Examples of segmentation:

Customers

• by age group (0-20, 21-40, 41-60, 61+)
• by gender (male, female)
• by country

Revenues

• By product line
• By country
• By type of customer
• By month

Segmentations help create structure, but only generate insight if you’ve chosen the right segmentation criterion.

Also useful in identifying “mix effects”.

Mix effect: Average performance changes not because underlying performance changes, but because performance is different across segments and the weights of the segments have varied through time.

In this example, the change in distribution channel was the cause behind the drop in average prices, as opposed to a drop in prices themselves. However, the segmentation criterion that would reveal this is far from obvious. Instead of changing distribution channel, it could have been a change in package size (where bulk is cheaper per unit), or that the company is growing in countries where their products cost less. You must guess and hope you’ve got the correct criterion.

Segmentations best complement other structures, because they rarely generate insight on their own.

Opposite Words

Opposite word pairs aren’t that insightful, but helps structure any problem.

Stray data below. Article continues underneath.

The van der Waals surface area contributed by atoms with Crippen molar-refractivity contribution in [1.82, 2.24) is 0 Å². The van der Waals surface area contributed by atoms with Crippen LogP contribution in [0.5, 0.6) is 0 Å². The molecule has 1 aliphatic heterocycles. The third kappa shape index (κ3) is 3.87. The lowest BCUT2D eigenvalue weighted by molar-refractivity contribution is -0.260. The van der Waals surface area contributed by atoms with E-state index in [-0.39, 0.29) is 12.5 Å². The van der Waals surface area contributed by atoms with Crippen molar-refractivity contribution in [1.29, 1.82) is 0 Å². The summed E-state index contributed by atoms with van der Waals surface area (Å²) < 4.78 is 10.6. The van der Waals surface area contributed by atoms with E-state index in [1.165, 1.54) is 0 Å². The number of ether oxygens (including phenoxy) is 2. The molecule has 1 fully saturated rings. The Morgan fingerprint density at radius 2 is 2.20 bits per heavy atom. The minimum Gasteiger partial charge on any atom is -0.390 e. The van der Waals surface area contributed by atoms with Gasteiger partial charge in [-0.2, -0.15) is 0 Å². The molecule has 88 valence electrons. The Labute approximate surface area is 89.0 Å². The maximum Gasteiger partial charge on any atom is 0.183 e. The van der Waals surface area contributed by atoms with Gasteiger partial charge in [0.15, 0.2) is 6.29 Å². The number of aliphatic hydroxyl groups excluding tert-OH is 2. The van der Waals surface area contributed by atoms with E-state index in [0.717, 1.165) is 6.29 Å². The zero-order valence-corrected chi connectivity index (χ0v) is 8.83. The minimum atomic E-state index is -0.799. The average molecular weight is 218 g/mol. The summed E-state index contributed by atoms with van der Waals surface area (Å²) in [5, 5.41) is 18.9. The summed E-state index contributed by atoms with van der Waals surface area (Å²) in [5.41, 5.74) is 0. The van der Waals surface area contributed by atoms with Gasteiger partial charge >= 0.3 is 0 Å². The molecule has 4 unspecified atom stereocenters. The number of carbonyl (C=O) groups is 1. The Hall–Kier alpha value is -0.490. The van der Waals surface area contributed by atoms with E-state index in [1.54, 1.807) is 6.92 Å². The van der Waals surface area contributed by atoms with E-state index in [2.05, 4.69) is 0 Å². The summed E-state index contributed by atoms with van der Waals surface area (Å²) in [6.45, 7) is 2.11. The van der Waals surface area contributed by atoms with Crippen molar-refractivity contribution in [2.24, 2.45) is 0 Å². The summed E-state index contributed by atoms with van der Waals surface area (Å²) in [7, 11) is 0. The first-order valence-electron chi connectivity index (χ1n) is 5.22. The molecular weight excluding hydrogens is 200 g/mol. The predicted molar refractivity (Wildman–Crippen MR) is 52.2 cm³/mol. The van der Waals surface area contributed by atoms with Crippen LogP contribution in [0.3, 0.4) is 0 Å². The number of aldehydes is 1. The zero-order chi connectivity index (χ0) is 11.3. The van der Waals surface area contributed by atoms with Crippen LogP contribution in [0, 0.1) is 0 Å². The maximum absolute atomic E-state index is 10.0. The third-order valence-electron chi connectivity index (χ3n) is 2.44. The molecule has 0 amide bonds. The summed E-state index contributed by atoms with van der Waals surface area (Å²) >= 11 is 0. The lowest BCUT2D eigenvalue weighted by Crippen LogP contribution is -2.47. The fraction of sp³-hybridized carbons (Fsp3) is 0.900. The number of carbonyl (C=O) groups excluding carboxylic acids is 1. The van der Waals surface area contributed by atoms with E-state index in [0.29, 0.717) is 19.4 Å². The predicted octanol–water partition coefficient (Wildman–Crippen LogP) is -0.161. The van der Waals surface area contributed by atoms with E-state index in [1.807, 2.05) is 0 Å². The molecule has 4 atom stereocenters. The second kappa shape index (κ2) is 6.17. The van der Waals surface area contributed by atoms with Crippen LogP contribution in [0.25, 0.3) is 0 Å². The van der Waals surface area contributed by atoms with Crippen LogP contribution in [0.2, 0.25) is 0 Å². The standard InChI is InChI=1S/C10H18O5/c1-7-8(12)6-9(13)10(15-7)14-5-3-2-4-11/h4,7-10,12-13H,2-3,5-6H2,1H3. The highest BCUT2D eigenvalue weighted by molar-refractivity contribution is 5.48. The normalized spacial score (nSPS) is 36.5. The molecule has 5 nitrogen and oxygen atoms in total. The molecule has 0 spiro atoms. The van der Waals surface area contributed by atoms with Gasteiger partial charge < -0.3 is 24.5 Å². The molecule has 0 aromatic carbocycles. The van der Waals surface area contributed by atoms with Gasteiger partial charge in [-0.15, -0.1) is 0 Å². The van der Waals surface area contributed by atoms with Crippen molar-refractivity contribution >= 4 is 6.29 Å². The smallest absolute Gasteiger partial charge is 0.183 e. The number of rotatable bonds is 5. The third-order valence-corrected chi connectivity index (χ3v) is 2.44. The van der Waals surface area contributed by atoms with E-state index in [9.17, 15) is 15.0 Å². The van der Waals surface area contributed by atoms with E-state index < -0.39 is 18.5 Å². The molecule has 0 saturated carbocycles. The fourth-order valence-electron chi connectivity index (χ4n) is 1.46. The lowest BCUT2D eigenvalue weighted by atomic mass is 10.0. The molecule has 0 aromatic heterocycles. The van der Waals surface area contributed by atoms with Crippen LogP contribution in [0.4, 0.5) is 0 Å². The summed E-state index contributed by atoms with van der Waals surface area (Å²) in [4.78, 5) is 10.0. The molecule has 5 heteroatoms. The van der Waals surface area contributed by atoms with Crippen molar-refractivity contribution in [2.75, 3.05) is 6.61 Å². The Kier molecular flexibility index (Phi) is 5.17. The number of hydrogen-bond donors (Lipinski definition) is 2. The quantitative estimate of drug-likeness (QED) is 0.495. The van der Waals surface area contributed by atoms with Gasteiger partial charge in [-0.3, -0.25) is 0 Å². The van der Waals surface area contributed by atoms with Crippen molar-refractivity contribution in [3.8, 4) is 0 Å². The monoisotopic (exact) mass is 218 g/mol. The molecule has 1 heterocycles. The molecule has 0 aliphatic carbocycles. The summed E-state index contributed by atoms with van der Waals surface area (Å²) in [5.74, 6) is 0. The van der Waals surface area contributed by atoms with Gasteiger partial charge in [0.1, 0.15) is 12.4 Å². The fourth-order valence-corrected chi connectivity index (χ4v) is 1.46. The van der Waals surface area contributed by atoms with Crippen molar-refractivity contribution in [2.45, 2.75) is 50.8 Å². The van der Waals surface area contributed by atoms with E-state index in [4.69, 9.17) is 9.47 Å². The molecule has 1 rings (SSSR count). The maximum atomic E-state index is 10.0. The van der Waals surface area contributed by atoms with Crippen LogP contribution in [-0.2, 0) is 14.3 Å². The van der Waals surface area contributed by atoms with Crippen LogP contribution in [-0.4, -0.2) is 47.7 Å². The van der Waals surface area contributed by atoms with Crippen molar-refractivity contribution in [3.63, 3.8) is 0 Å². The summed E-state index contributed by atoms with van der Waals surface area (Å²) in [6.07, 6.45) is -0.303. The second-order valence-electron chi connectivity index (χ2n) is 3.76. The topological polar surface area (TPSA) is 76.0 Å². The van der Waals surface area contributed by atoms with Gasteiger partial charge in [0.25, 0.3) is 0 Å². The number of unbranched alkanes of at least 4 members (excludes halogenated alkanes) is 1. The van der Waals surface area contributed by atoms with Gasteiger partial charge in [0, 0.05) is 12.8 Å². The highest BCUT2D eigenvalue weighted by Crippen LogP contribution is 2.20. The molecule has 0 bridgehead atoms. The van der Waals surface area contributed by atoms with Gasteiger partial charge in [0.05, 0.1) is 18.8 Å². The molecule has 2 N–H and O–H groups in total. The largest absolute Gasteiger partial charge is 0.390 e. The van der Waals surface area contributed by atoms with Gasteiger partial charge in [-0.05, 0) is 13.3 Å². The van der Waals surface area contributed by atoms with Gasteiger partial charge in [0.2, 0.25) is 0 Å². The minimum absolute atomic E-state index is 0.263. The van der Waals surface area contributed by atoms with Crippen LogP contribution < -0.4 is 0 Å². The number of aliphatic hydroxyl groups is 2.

E.g.

• Supply and demand
• Financial and non-financial
• Strategic and operational
• External and internal
• Short term and long term

Use as a deeper layer of another structure.

Creating Issue Trees with MECE

Being MECE is good because you can structure any case in a way that will lead to a solution.

Tying up these five techniques is a way of creating issue trees from scratch.

1. Break down a problem into a MECE structure.
2. Pick each part of your first layer, and break it down again, using the same or a different technique.

Notes on the above issue tree

Starting with the algebraic structure is good because:

• Leads to the insight that the problem could be with selling devices as well as capsules
• Makes the problem quantifiable, so that half of the tree could be ignored with a little bit of data